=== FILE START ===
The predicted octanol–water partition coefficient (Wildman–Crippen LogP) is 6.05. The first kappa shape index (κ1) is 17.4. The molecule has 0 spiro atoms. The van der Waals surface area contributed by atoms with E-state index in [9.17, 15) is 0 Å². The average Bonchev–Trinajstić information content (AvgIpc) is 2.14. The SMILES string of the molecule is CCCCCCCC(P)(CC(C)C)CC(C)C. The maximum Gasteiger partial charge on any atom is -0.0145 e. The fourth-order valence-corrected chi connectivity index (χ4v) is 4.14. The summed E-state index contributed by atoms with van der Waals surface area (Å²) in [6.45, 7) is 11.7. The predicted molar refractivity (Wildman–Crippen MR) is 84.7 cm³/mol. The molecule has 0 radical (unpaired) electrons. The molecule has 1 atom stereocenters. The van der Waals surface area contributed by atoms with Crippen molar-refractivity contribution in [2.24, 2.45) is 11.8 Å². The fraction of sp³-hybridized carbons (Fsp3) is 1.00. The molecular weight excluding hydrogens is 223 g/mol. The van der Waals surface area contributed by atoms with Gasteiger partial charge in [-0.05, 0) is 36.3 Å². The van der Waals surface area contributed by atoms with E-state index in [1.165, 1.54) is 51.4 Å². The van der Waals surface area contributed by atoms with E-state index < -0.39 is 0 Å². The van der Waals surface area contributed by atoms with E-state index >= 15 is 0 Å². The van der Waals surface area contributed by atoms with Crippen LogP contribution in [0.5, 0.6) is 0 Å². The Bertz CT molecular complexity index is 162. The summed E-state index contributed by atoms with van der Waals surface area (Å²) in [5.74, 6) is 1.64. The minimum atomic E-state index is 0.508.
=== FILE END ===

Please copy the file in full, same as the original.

The predicted octanol–water partition coefficient (Wildman–Crippen LogP) is 6.05. The first kappa shape index (κ1) is 17.4. The molecule has 0 spiro atoms. The van der Waals surface area contributed by atoms with E-state index in [9.17, 15) is 0 Å². The average Bonchev–Trinajstić information content (AvgIpc) is 2.14. The SMILES string of the molecule is CCCCCCCC(P)(CC(C)C)CC(C)C. The maximum Gasteiger partial charge on any atom is -0.0145 e. The fourth-order valence-corrected chi connectivity index (χ4v) is 4.14. The summed E-state index contributed by atoms with van der Waals surface area (Å²) in [6.45, 7) is 11.7. The predicted molar refractivity (Wildman–Crippen MR) is 84.7 cm³/mol. The molecule has 0 radical (unpaired) electrons. The molecule has 1 atom stereocenters. The van der Waals surface area contributed by atoms with Crippen molar-refractivity contribution in [2.24, 2.45) is 11.8 Å². The fraction of sp³-hybridized carbons (Fsp3) is 1.00. The molecular weight excluding hydrogens is 223 g/mol. The van der Waals surface area contributed by atoms with Gasteiger partial charge in [-0.05, 0) is 36.3 Å². The van der Waals surface area contributed by atoms with E-state index in [1.165, 1.54) is 51.4 Å². The van der Waals surface area contributed by atoms with E-state index < -0.39 is 0 Å². The van der Waals surface area contributed by atoms with E-state index >= 15 is 0 Å². The van der Waals surface area contributed by atoms with Crippen LogP contribution in [0.5, 0.6) is 0 Å². The Bertz CT molecular complexity index is 162. The summed E-state index contributed by atoms with van der Waals surface area (Å²) in [5.74, 6) is 1.64. The minimum atomic E-state index is 0.508.